Alana Daly Mulligan looks at the use of Artificial Intelligence by police and asks the question, is our privacy worth our protection, and how protected are we?
Content Warning: This article contains a discussion of image-based sexual abuse, sexual violence & paedophilia which some readers may find upsetting.
Whether or not you agree with police, prisons, or the rest of our often-confusing justice system, some people do bad things that threaten and undermine our right to live safely in society. The law is in place to make sure that people’s dignity and existence is protected, no matter how big or small the crime. From the introduction of fingerprinting, to more advanced means of matching DNA from crime scenes; the way we understand conviction and the law and order has majorly shifted thanks to the development of science. In particular, the exponential increase in the rate of Artificial Intelligence development in the last three decades. You can unlock your phone with your face, you can ask your phone to play music, turn on lights, it’s all very Back to the Future II. Facial-recognition software, in particular, is a controversial development, one that comes with many caveats and questions about the right our police have to this data, and how truly responsible will they be with it?
One of the main problems that have arisen with facial recognition software is its often racist results. We’ve seen this in relation to commercial releases: not recognising non-white faces as different from each other has proven that this technology is indeed trained on white-washed biases and not a product of diversity. The products being sold to police departments are also not 100% free of these biases, even though they should be.
In the United States during the Black Lives Matter protests in Summer 2020, facial recognition software was used by a number of police forces. With access to more than just the Police Department or FBI image database, police officers can access billions of images thanks to companies like Amazon and Clearview AI (which you can be horrified about further in this New York Times article on the company) selling these packages. If you’re not looking at it from an invasion of privacy perspective (which it absolutely is), from major issues with racial prejudice, or the potential for police to misuse this science, it’s a useful tool: solving cold cases, scanning through not only national policing image databases (which on a digital level have existed for more than twenty years) but an international repository of images often taken from personal profiles. It makes finding fits for crimes easier and faster. But the fact that these services often sift through social media profiles is a violation of many platforms terms of service, but as of yet, while companies have come out and condemned such actions, no legal case has been taken up to stop this.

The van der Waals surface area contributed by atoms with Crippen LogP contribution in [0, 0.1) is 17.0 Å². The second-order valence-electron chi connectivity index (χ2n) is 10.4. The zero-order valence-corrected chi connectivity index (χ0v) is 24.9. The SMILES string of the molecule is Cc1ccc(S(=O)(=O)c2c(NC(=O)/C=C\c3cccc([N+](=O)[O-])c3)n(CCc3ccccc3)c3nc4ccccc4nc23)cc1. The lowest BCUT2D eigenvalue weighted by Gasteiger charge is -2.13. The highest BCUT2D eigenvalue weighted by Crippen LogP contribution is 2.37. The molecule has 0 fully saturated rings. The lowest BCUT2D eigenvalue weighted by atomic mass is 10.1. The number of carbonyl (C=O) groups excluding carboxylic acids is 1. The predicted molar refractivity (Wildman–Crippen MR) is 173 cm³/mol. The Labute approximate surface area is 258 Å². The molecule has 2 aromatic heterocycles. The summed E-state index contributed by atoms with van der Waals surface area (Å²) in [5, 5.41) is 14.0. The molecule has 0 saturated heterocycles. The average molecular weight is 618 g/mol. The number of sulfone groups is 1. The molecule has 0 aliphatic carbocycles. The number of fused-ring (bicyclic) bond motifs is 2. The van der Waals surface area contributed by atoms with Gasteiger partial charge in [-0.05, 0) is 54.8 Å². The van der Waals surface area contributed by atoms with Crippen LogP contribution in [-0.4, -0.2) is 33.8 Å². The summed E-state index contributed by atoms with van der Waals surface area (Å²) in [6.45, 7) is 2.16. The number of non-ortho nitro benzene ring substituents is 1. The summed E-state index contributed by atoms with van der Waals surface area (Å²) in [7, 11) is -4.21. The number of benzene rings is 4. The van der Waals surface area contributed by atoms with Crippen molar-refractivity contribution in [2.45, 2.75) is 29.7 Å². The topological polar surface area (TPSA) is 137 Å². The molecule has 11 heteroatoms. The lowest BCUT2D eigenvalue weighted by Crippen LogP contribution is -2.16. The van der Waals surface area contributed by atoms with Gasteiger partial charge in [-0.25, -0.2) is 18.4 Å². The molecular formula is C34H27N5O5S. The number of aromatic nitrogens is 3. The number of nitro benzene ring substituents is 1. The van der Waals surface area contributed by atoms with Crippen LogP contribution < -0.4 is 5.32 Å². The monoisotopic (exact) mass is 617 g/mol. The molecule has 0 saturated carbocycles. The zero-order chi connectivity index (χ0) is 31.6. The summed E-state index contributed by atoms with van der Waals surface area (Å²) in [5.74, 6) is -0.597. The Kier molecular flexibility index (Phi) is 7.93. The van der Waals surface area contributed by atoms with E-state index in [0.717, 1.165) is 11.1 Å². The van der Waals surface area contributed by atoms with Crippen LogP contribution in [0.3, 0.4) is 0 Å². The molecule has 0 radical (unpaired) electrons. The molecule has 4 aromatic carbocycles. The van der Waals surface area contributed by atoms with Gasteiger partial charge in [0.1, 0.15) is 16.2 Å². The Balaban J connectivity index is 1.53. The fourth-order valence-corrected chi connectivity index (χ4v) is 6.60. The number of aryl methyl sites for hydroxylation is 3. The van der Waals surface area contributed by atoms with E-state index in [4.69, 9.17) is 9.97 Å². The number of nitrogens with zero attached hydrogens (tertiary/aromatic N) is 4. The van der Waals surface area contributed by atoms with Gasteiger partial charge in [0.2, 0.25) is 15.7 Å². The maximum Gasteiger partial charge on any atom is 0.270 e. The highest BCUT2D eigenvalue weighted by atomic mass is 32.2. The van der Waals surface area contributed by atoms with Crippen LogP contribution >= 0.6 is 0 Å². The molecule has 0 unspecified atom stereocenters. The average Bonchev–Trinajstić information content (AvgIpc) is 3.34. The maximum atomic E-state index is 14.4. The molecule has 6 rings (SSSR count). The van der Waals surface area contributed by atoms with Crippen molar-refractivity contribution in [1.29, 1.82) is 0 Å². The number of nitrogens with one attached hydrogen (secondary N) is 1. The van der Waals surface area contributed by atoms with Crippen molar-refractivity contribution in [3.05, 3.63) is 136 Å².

Perhaps a complication to the argument against this AI is the use of image-based machine-learning to stop the likes of sexual abusers, namely in the case of paedophiles. Dame Professor Sue Black is a forensic anthropologist, most famously known for her work in Kosovo with the UN during the 1990s, now works on the H-Unique project at Lancaster University. The €2.4 million project arose from Black being asked to assist in a case where a young girl came forward claiming to have been raped and recorded by her father, which, unfortunately, did not merit a conviction. Despite the case not being successful, Professor Black’s expert knowledge of human anatomy led to the conclusion that hands are a very reliable way of leading to the conviction of perpetrators. Being one of the most unique facets of a human being, from vein patterns to the individualistic nature of scars and nail blemishes, Professor Black aims to create a database of hands that can be searched: in other words, the hands in an abusive image or video could be cross-referenced with police records of hands around the world instantly, a way of effectively targeting this “global crime” and catching paedophiles. Her work using this research has resulted in 28 life sentences and an 82% result in a change of plea to guilty. This is a powerful result in the United Kingdom where one year saw 47,000 instances of child sexual abuse take place: 130 cases per day.
This work, which at present is completed like a spot-the-difference exercise, is laborious and time-consuming, with single collections sometimes containing millions of graphic images. This challenges police and the investigative teams who are working against the clock to get a confession or a conviction. Further, this work can be deeply distressing to law officials who have to wade through materials that are mentally disturbing to potentially find a match. Professor Black claims that the development of this technology could end up becoming as valuable as fingerprinting in gaining evidence.
What could AI do for victims of image-based sexual abuse? The answer, in short, is to make the unruly wild-west world of the internet safer. Data is key, and while there are certainly questions about how much we should have to provide and our rights to it, along with an architecture of consent that needs constant re-examining. There is also a question around do we delay this technology until it is 100% bias-proof and proper training can be provided, or should we unleash it now knowing the good it has already done? The power of these image-profiling developments is scary in the wrong hands, and technology, being the exciting medium it is, develops with gusto, but often not in tandem with law and regulations to keep people safe.